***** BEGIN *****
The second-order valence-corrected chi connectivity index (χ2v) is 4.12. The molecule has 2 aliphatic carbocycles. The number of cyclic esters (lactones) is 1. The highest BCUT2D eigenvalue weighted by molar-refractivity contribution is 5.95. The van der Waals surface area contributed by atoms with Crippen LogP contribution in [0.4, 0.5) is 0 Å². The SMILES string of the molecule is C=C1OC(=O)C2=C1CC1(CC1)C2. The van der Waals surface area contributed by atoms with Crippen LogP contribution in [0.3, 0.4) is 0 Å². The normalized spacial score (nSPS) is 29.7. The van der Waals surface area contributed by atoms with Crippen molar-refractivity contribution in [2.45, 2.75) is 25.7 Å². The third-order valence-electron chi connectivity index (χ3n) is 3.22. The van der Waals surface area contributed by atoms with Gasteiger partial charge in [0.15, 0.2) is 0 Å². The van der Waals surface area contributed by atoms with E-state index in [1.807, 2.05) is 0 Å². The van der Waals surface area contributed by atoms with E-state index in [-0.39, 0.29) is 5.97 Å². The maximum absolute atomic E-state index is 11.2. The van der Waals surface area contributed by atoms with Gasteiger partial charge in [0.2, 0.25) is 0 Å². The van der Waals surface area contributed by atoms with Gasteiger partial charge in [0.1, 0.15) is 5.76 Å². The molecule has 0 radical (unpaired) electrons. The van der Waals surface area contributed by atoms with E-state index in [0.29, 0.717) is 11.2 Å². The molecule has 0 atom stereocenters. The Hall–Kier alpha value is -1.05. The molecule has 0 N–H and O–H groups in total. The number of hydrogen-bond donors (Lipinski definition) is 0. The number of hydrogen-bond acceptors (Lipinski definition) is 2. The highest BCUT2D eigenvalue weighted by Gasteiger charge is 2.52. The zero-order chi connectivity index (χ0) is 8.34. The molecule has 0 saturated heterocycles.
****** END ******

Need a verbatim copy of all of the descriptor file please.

The second-order valence-corrected chi connectivity index (χ2v) is 4.12. The molecule has 2 aliphatic carbocycles. The number of cyclic esters (lactones) is 1. The highest BCUT2D eigenvalue weighted by molar-refractivity contribution is 5.95. The van der Waals surface area contributed by atoms with Crippen LogP contribution in [0.4, 0.5) is 0 Å². The SMILES string of the molecule is C=C1OC(=O)C2=C1CC1(CC1)C2. The van der Waals surface area contributed by atoms with Crippen LogP contribution in [0.3, 0.4) is 0 Å². The normalized spacial score (nSPS) is 29.7. The van der Waals surface area contributed by atoms with Crippen molar-refractivity contribution in [2.45, 2.75) is 25.7 Å². The third-order valence-electron chi connectivity index (χ3n) is 3.22. The van der Waals surface area contributed by atoms with Gasteiger partial charge in [0.15, 0.2) is 0 Å². The van der Waals surface area contributed by atoms with E-state index in [1.807, 2.05) is 0 Å². The van der Waals surface area contributed by atoms with E-state index in [-0.39, 0.29) is 5.97 Å². The maximum absolute atomic E-state index is 11.2. The van der Waals surface area contributed by atoms with Gasteiger partial charge in [0.2, 0.25) is 0 Å². The van der Waals surface area contributed by atoms with Gasteiger partial charge in [0.1, 0.15) is 5.76 Å². The molecule has 0 radical (unpaired) electrons. The van der Waals surface area contributed by atoms with E-state index in [0.29, 0.717) is 11.2 Å². The molecule has 0 atom stereocenters. The Hall–Kier alpha value is -1.05. The molecule has 0 N–H and O–H groups in total. The number of hydrogen-bond donors (Lipinski definition) is 0. The number of hydrogen-bond acceptors (Lipinski definition) is 2. The highest BCUT2D eigenvalue weighted by Gasteiger charge is 2.52. The zero-order chi connectivity index (χ0) is 8.34. The molecule has 0 saturated heterocycles.